Strangely similar tales from a literary agent

The would-be novelist treads a road paved with rejection and disappointment, so Peter Thorndike was thrilled when the Penman Literary Agency of Leigh-on-Sea, Essex, expressed interest in his science-fiction black comedy, The Alchemists. Encouraged, he paid Penman pounds 35 for a 'specially prepared reader's report'.

The 1,000-word report, by Trevor J Douglas, Penman's president, arrived two months later. It had good news. 'I have read this manuscript with much interest,' Mr Douglas wrote. 'The author is to be highly congratulated on his achievement.'

But he had reservations. There was a 'need for more attention to character detail and description', to 'interweave a little more personal description of the people involved, introducing further points about their looks, appearance, dress, mannerisms, movements, etc'.

Details, wrote Mr Douglas, were given generally in a highly capable manner, though some 'were rather too trivial for the somewhat prolonged treatment they received'. And while,on the whole, the dialogue was good, there tended 'to be a certain sameness about it in parts of the script'. The parts were not specified.

None the less, Mr Douglas thought there was a 50-50 chance of the work being published after revision. He added: '(If) there is anything further I can personally do to help, I will willingly do whatever is possible, as this is a manuscript that I, for one, would like to see in print eventually.'

Excited, Mr Thorndike bought a word-processor and spent a year revising The Alchemists, which he says was inspired by Lawrence Durrell and Anthony Burgess, 'with a dash of Italo Calvino'. But when he sent Penman the rewritten novel, he received only a note saying that, despite the revisions, it was not suitable for publication.

That was last year. Mr Thorndike, 27, took the news on the chin, and went back to the word-processor.

But then, in March this year, Helen Watling received her 'specially prepared reader's report' from Penman - she had sent the agency pounds 35 and her fourth unpublished novel, The Salamander Stone, a mystical tale about archaeology and earth energies.

She says: 'I was immediately suspicious, because it talked of the need for more attention to character detail, and the one thing I had gone into is details of all of the characters.' She felt Penman had not read the book.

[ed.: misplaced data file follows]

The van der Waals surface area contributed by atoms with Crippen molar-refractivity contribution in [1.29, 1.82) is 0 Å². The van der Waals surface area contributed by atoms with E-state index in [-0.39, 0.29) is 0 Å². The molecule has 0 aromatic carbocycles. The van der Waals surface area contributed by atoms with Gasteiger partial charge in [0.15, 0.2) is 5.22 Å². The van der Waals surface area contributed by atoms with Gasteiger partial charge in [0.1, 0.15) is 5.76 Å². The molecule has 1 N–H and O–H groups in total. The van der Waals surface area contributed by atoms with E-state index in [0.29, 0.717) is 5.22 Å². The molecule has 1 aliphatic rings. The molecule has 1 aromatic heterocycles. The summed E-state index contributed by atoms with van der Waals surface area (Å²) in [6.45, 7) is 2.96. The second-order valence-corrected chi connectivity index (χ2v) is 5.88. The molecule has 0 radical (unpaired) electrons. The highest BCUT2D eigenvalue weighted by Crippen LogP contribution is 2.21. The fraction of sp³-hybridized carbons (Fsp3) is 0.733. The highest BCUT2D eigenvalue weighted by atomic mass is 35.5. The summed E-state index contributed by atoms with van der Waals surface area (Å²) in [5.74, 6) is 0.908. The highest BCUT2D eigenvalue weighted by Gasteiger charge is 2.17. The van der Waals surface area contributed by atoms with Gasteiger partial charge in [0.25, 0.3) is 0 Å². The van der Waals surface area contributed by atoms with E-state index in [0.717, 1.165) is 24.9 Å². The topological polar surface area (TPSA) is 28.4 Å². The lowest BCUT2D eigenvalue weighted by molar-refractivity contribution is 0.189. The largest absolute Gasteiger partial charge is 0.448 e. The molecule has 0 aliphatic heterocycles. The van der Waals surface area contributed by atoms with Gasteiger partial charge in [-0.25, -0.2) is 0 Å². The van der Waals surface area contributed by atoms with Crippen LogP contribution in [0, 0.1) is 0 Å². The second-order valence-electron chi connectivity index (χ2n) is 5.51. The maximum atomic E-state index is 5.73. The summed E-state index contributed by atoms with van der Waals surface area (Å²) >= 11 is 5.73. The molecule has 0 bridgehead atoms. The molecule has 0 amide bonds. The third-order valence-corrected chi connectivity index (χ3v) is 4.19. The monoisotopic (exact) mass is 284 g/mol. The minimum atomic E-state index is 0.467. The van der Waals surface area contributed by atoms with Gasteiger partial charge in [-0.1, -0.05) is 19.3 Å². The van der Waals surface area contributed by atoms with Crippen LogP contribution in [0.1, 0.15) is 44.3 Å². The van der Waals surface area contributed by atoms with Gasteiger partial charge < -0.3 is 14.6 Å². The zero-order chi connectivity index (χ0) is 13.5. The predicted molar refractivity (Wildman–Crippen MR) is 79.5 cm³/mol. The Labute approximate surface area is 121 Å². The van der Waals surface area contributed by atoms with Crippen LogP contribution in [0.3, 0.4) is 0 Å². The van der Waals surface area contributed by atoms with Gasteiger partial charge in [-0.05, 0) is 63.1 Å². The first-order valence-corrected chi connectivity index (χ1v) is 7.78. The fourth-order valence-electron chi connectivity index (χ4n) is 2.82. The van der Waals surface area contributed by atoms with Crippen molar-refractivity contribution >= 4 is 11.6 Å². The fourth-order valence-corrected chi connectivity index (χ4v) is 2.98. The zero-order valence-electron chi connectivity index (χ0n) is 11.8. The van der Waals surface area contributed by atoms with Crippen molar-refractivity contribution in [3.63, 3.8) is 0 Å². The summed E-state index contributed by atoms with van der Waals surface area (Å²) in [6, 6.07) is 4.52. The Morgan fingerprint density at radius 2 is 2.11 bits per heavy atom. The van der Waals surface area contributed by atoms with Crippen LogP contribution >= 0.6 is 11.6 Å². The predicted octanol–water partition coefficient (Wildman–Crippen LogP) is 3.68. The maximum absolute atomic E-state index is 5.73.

She showed the report to her friend Peter Thorndike, who realised that, as the Penman Literary Agency might put it, his report and Ms Watling's had a certain sameness about them. In fact they were identical. The would-be authors were not amused.

'They're both stupid,' said Leonard G Stubbs, director of Penman. 'In works of fiction, there are certain basic weaknesses, and the same remarks apply about a specific weakness. Very rarely, two scripts have identical weaknesses, so the phrasing of the report can be the same.'

Exactly the same? 'We have a standard part for each particular item in the manuscript,' he admitted, though he insisted that every script is read. And he saw nothing wrong in raising hopeful authors' expectations - 'We don't like to discourage people.'

Mr Stubbs, who founded the agency 50 years ago, has now refunded both fees with a note saying: 'I appreciate your feelings, although I believe them to have been incorrectly based.'

The two authors have complained about Penman (motto: 'Writers help writers') to the Writers' and Authors' Yearbook, in which the agency advertises its services.

Penman receives about 500 manuscripts a year, but Mr Stubbs doesn't remember any big success. Had Penman in fact ever managed to get anything published? 'We had a book called Strange Holiday published by Fiction House of Leicester. But that was many years ago.'

Mark Le Fanu, president of the Society of Authors, said: 'This is the most bizarre incident I've had to deal with concerning a literary agency.' He wants other authors who have had dealings with Penman to contact him.

Ms Watling, landscape artist, is now at work on her fifth novel. Mr Thorndike has sent The Alchemists to Daedalus Press, and a sheaf of his poems wait at Chatto and Windus. 'You need a bit of stamina and perseverance in this business,' he says.

News
people
Arts and Entertainment
'New Tricks' star Dennis Waterman is departing from the show after he completes filming on two more episodes
tvOnly remaining original cast-member to leave crime series
Sport
Frank Lampard and his non-celebration
premier leagueManchester City vs Chelsea match report from the Etihad Stadium
Sport
Esteban Cambiasso makes it 3-3
premier league
PROMOTED VIDEO
Have you tried new the Independent Digital Edition apps?
News
ebooksAn unforgettable anthology of contemporary reportage
Sport
Mario Balotelli celebrates his first Liverpool goal